Page 32 - Barbecue News Magazine SEPT 2020
P. 32

presidential bbq
  Presidential Connections
to Barbecue (P.C.B.)
Sponsored by B&B Charcoal
The office of the presidency was originally designed to be one of service. It is not the place for kings and tyrants, our founding fa- thers had just fought a war to rid this land of these despots. After the 13 original colonies declared independence from the monar- chy they agreed to be united under a constitution because they knew to survive in this world they would need to stick closely to- gether.
In much the same way barbecue was originally designed to be a meal of service. Nobody prepares barbecue for just themself, it is always for family, friends, church, social or special occasions. And just like our founding fathers originally intended for our country, barbecue brings people together. The history of barbecue is the history of America. It is one of the few traditions that is truly uniquely American. Barbecue is something that we can call our very own. It is simultaneously inclusive and diverse, national, local, complex, simple, individual, communal. Whether you choose to define barbecue as a noun, verb, or adjective you will find the beginnings of barbecue on the shores of our continent. The word ‘barbecue’ is the English translation of the Native Amer- ican word “barbacoa”. A barbacoa is a raised wooden rack used to slowly roast large pieces of meat over a smoky fire. It was first recorded by Christopher Columbus in Cuba, but it had already been widely used for over a thousand years throughout our coun- try. When you consider all the traditions brought together by the immigrants, enslaved, and explorers to our country, you will begin to understand the deep roots in the recipes of our ‘cue and coun- try.
Barbecue is served at military victories, political rallies, church fundraisers, community gatherings, family reunions, and game day with friends and family. Barbecue brings people together, it always has. We can all use some togetherness at this time. Food recipes have often been
ing criteria.
2 points- previous BBQ experience
2 points- campaign BBQ usage
2 points- in office BBQ exposure
2 points- out of office BBQ continuance 2 points- BBQ legacy
called another form of communication. Bar- becue is not just a food symbol of America and democracy; it is our language. Every Amer- ican including every
U.S. President has a connection to barbecue (P.C.B.). In the spirit of America and barbecue we have developed a barbecue quotient
score (B.Q.) to rank
each US President. It is based on a 10-point scale using the following scor-
President eating off a chuck wagon
Over the next several months we will review all the US Presidents to get their B.Q. score and highlight their presidential connec- tions to barbecue. We hope you will fire up your grill and enjoy this time-honored American tradition.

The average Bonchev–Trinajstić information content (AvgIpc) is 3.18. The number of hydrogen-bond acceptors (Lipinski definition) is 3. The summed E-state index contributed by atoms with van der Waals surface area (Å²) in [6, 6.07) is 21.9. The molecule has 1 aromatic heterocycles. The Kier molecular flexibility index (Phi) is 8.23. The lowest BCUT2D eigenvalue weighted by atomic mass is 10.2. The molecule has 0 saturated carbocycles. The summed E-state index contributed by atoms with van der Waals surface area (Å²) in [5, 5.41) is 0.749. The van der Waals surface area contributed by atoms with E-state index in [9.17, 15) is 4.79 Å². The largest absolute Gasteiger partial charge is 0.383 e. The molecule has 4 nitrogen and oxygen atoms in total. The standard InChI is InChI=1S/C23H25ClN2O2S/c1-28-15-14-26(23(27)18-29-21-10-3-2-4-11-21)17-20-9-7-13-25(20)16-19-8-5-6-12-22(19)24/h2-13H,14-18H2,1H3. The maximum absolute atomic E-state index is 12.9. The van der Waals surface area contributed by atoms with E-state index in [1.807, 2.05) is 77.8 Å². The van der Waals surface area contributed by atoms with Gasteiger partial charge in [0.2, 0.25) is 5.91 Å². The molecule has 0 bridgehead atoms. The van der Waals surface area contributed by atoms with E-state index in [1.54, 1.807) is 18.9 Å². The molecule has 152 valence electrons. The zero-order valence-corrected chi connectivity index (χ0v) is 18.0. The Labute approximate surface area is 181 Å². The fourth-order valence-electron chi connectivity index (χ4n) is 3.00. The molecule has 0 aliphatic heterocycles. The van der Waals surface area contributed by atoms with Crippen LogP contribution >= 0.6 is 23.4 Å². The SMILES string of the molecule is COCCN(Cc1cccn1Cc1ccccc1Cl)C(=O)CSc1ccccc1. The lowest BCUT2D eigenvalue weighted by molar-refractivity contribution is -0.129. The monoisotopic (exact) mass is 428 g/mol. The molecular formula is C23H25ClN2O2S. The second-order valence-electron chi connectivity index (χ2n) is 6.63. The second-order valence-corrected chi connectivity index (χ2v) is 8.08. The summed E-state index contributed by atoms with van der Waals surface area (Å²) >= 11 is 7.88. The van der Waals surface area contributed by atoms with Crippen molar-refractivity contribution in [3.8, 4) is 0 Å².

26-Theodore Roosevelt, 1901-1909
Roosevelt was only 42 years old, the youngest to ever be sworn in as President after the assignation of McKinley. Roosevelt had al- ready become a public figure and was known for his robust ap- proach to life and had written several books about the subject.
Weather he was leading the Cavalry in Cuba or hunting elephants in Africa Roosevelt embodied the heart of a bull moose that earned him both a congressional Medal of Honor and a Noble Peace Prize. His love for food followed his love of the outdoors and adventure.
He enjoyed fresh caught wild game like Lake Superior Whitefish boned and planked over a smoky fire. Nothing was more satisfy- ing than a huge chunk of meat, and to Roosevelt that meant steak, grilled to perfection. Some his comfort foods included pigs in a blanket and buckets of coffee which he regularly enjoyed cooked over a campfire on his many outdoor adventures.
As a lifelong outdoorsman he committed over 230 million acres to the National Parks and Resources for generations to enjoy. At one time he owned and operated Elkhorn, a cattle ranch in North Dakota which gave him an inside perspective of the beef industry. During his time as president he passed the Pure Food and Drug Act and Meat Inspection Act 1906 to protect the American Beef industry.
He is credited to helping save football and of course tailgating through his football summit in 1905. Coaches met and discussed new ways to make the sport safer after almost 50 players had died over the previous years.
Roosevelt was a complex man of many interests outside the polit- ical world which made him very popular with Americans. Perhaps the best-known image we have of him is from the famous hunting trip in Mississippi where he refused to kill a young bear which
was destined to be barbecued in the traditional southern manor. That bear became the iconic Teddy Bear that adorns every child’s
By: Ed Reilly, Bbqologist - 32

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